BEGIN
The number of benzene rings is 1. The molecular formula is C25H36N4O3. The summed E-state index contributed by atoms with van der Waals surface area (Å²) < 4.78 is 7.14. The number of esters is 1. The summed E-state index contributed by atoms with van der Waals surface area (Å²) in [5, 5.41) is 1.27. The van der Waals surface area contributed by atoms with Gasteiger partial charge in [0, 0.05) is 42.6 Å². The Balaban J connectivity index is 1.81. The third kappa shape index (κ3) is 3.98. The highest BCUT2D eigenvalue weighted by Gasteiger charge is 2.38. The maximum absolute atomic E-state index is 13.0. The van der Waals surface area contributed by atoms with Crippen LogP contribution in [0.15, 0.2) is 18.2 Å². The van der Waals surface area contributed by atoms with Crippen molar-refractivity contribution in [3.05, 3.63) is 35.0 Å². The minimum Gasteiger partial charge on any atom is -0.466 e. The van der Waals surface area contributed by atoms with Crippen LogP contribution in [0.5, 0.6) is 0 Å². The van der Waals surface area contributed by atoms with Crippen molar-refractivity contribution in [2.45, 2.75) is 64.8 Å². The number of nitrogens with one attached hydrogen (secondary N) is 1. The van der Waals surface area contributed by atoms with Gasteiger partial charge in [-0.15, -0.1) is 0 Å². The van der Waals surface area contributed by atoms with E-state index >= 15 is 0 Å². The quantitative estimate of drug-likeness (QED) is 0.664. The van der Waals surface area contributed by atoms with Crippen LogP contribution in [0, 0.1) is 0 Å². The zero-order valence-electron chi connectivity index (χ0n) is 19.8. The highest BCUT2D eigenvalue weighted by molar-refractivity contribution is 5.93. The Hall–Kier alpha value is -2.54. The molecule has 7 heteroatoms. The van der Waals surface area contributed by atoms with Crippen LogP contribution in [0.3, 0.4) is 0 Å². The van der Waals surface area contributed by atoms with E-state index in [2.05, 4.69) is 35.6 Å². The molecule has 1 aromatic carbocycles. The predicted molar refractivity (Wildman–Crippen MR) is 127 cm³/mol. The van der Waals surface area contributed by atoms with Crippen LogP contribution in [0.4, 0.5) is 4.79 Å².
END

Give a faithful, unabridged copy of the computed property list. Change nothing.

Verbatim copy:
The number of benzene rings is 1. The molecular formula is C25H36N4O3. The summed E-state index contributed by atoms with van der Waals surface area (Å²) < 4.78 is 7.14. The number of esters is 1. The summed E-state index contributed by atoms with van der Waals surface area (Å²) in [5, 5.41) is 1.27. The van der Waals surface area contributed by atoms with Gasteiger partial charge in [0, 0.05) is 42.6 Å². The Balaban J connectivity index is 1.81. The third kappa shape index (κ3) is 3.98. The highest BCUT2D eigenvalue weighted by Gasteiger charge is 2.38. The maximum absolute atomic E-state index is 13.0. The van der Waals surface area contributed by atoms with Crippen LogP contribution in [0.15, 0.2) is 18.2 Å². The van der Waals surface area contributed by atoms with Crippen molar-refractivity contribution in [3.05, 3.63) is 35.0 Å². The minimum Gasteiger partial charge on any atom is -0.466 e. The van der Waals surface area contributed by atoms with Crippen LogP contribution in [0.5, 0.6) is 0 Å². The van der Waals surface area contributed by atoms with Crippen molar-refractivity contribution in [2.45, 2.75) is 64.8 Å². The number of nitrogens with one attached hydrogen (secondary N) is 1. The van der Waals surface area contributed by atoms with Gasteiger partial charge in [-0.15, -0.1) is 0 Å². The van der Waals surface area contributed by atoms with E-state index >= 15 is 0 Å². The quantitative estimate of drug-likeness (QED) is 0.664. The van der Waals surface area contributed by atoms with Crippen LogP contribution in [0, 0.1) is 0 Å². The zero-order valence-electron chi connectivity index (χ0n) is 19.8. The highest BCUT2D eigenvalue weighted by molar-refractivity contribution is 5.93. The Hall–Kier alpha value is -2.54. The molecule has 7 heteroatoms. The van der Waals surface area contributed by atoms with Crippen LogP contribution in [0.3, 0.4) is 0 Å². The van der Waals surface area contributed by atoms with E-state index in [2.05, 4.69) is 35.6 Å². The molecule has 1 aromatic carbocycles. The predicted molar refractivity (Wildman–Crippen MR) is 127 cm³/mol. The van der Waals surface area contributed by atoms with Crippen LogP contribution in [0.4, 0.5) is 4.79 Å².